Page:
Carnegie is looking at six or seven other businesses to add to the fund.  There are a huge number of small FMCG businesses that don’t just need capital but need a partner.

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Carnegie and FIIG launch loans for high-growth companies

Carnegie and FIIG launch loans for high-growth companies

July 2014: Mark Carnegie has teamed up with fixed income dealer FIIG to create Alternate Debt Services (ADS), which aims to link high-growth companies with private debt from investors chasing yield.

ADS structures and arranges high-yielding debt (senior, junior and mezzanine), hybrids and preferred equity, offering investors returns of 10 per cent to 20 per cent.  It fills a “market gap” where borrowers are too risky for bank loans or simple corporate bonds but are not risky enough to produce the returns of more than 20 per cent demanded by Carnegie’s equity funds.

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John Singleton, Gerry Harvey and Mark Carnegie snap up Entertainment Quarter

John Singleton, Gerry Harvey and Mark Carnegie snap up Entertainment Quarter

June 2014: Sydney’s most popular sports and entertainment precinct, the Entertainment Quarter near Fox Studios in inner Sydney, has been bought by the trio for $80 million.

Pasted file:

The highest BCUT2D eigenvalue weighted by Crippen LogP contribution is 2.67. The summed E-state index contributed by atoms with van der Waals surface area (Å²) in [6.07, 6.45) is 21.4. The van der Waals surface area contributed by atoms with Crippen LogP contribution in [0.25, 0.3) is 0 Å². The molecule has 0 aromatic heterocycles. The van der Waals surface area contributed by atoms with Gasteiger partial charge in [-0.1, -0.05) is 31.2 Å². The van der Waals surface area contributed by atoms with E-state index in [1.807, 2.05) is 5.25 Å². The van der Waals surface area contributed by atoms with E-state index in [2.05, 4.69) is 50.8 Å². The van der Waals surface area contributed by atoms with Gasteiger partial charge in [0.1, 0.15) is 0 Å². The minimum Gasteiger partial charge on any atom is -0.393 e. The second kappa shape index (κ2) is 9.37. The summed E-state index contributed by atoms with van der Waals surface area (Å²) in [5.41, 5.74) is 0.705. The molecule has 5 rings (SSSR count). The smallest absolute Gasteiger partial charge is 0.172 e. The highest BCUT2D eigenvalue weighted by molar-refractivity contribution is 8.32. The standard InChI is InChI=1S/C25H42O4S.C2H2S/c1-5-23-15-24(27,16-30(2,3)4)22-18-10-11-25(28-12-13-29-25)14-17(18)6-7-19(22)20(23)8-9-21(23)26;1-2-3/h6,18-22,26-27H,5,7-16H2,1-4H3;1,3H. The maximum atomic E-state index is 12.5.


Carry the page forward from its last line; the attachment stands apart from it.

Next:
The deal was made under the philosophy that the facility, which includes the shopping outlet, movie theatres, along with the headquarters of the Australian Film Television and Radio School, has the potential for a major facelift and a renewed burst of life.

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My fellow Aussies, ask not what Australia can do for you, ask what you can do for Australia

My fellow Aussies, ask not what Australia can do for you, ask what you can do for Australia

June 2014: Mark Carnegie delivered the inaugural Di Gribble Argument, hosted by the Wheeler Centre in Melbourne.

Being an Australia citizen should require more than a choice at the political smorgasbord once every three years: it should require active participation. Australia needs a form of compulsory national service, but without the military uniform.  I hope this proposal will spark a debate, because debate is sorely needed in Australia